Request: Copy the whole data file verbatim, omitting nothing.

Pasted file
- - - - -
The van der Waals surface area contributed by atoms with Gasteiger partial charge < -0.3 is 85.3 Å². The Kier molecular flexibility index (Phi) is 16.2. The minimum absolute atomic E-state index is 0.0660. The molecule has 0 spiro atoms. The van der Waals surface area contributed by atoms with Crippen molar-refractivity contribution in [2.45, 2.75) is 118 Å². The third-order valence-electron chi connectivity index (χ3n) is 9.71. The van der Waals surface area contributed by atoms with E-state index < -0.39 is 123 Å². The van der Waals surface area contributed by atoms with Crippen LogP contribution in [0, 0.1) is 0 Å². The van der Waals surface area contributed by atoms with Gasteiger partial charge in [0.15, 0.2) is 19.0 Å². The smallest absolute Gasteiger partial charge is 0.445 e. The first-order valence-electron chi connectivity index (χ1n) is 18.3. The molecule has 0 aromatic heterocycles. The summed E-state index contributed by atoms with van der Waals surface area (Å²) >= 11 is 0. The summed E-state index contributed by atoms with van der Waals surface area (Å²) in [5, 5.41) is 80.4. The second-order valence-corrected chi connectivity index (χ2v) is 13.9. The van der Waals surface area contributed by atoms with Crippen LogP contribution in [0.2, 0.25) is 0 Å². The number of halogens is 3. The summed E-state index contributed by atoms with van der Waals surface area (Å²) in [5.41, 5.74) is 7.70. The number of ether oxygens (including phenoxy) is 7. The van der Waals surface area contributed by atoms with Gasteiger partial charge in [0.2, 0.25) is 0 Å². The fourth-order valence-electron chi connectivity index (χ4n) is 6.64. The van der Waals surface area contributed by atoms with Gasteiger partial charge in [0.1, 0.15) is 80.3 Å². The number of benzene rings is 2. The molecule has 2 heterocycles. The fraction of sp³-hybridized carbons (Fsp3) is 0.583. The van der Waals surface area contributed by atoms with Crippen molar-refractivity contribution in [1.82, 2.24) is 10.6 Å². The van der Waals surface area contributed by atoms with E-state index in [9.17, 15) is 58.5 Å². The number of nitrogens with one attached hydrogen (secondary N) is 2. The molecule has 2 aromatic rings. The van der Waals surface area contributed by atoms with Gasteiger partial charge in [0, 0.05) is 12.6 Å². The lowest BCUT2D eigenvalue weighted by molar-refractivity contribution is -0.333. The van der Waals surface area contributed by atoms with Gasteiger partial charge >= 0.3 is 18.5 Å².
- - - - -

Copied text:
The van der Waals surface area contributed by atoms with Gasteiger partial charge < -0.3 is 85.3 Å². The Kier molecular flexibility index (Phi) is 16.2. The minimum absolute atomic E-state index is 0.0660. The molecule has 0 spiro atoms. The van der Waals surface area contributed by atoms with Crippen molar-refractivity contribution in [2.45, 2.75) is 118 Å². The third-order valence-electron chi connectivity index (χ3n) is 9.71. The van der Waals surface area contributed by atoms with E-state index < -0.39 is 123 Å². The van der Waals surface area contributed by atoms with Crippen LogP contribution in [0, 0.1) is 0 Å². The van der Waals surface area contributed by atoms with Gasteiger partial charge in [0.15, 0.2) is 19.0 Å². The smallest absolute Gasteiger partial charge is 0.445 e. The first-order valence-electron chi connectivity index (χ1n) is 18.3. The molecule has 0 aromatic heterocycles. The summed E-state index contributed by atoms with van der Waals surface area (Å²) >= 11 is 0. The summed E-state index contributed by atoms with van der Waals surface area (Å²) in [5, 5.41) is 80.4. The second-order valence-corrected chi connectivity index (χ2v) is 13.9. The van der Waals surface area contributed by atoms with Crippen LogP contribution in [0.2, 0.25) is 0 Å². The number of halogens is 3. The summed E-state index contributed by atoms with van der Waals surface area (Å²) in [5.41, 5.74) is 7.70. The number of ether oxygens (including phenoxy) is 7. The van der Waals surface area contributed by atoms with Gasteiger partial charge in [0.2, 0.25) is 0 Å². The fourth-order valence-electron chi connectivity index (χ4n) is 6.64. The van der Waals surface area contributed by atoms with Gasteiger partial charge in [0.1, 0.15) is 80.3 Å². The number of benzene rings is 2. The molecule has 2 heterocycles. The fraction of sp³-hybridized carbons (Fsp3) is 0.583. The van der Waals surface area contributed by atoms with Crippen molar-refractivity contribution in [1.82, 2.24) is 10.6 Å². The van der Waals surface area contributed by atoms with E-state index in [9.17, 15) is 58.5 Å². The number of nitrogens with one attached hydrogen (secondary N) is 2. The molecule has 2 aromatic rings. The van der Waals surface area contributed by atoms with Gasteiger partial charge in [0, 0.05) is 12.6 Å². The lowest BCUT2D eigenvalue weighted by molar-refractivity contribution is -0.333. The van der Waals surface area contributed by atoms with Gasteiger partial charge >= 0.3 is 18.5 Å².